A Bad Precedent
THE situation in Haiti shows no signs of improving. Repression and terrorism are endemic, and the current shaky government, propped up by the military, stands firm against any return of Haiti's freely elected president, Jean-Bertrand Aristide. Economically, the country's impoverished majority has been pummeled by an international trade embargo.
In May 10,000 Haitians took to the sea in makeshift boats. Most steer toward the United States, giving officials here a difficult task of rescuing them, housing them, and assessing pleas for asylum.
Until this week, a central concern had been the logistics of giving the refugees a fair hearing. Pro forma ship-board screening gave way to screening at the US base at Guantanamo Bay, Cuba. Many were found to be "economic refugees" and returned to Haiti. But about 8,000 had grounds for political asylum.
This week's order from President Bush, requiring US vessels to intercept fleeing Haitians and immediately return them home, minus any hearing on their refugee status, raises a new set of concerns. This policy flies in the face of international protocols governing refugees, which prohibit returning people to a place where their lives are threatened.
The administration argues that this threat doesn't confront most Haitians and worries, with cause, about encouraging an even greater flow of refugees.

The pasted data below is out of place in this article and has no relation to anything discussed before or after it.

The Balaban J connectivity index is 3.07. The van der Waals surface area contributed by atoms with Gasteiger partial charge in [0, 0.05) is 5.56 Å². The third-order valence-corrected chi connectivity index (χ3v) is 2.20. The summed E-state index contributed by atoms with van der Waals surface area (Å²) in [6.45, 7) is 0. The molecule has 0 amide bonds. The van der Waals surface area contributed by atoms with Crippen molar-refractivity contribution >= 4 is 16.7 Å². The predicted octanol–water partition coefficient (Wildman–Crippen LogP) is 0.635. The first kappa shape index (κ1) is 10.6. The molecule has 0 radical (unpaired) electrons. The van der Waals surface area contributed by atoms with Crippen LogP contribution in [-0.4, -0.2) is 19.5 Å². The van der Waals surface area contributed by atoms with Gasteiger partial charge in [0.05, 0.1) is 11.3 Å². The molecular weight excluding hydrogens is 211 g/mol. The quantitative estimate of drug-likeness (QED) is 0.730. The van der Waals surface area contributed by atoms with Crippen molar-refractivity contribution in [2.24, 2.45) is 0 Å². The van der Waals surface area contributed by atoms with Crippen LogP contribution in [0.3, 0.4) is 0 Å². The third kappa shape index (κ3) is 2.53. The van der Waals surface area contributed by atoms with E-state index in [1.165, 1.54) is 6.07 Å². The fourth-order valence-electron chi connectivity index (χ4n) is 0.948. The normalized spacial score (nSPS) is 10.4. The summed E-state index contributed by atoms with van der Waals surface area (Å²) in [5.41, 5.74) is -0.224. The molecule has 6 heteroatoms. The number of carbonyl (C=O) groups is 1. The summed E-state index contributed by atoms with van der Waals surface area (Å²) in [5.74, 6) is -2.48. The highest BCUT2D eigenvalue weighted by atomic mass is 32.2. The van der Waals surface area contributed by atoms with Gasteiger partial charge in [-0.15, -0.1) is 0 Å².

But the viciousness of local military chiefs against Aristide supporters is well known. Who can weigh the threat to individuals without interviewing them? Fear and transportation problems will keep most Haitians from undergoing asylum screening at the US Embassy in Port-au-Prince, as Washington now proposes.
As for the claim that the US isn't really returning the refugees because they never reached American shores, that's an artifice. The new policy wouldn't allow them to reach anywhere.
At a time when compassion toward refugees is more needed than ever, given tragic events in Bosnia, Somalia, and elsewhere, the US should be concerned about the precedent it sets.
Are there better ways to address the Haitian crisis? Should the sanctions policy, which hits mainly the poor, be rethought? Could temporary housing at Guantanamo, which is 47 square miles in size, be expanded? Should "temporary protective status" in the US be extended to Haitians? Such status has been given to Salvadorans, Liberians, Lebanese, and others whose homelands hold clear dangers.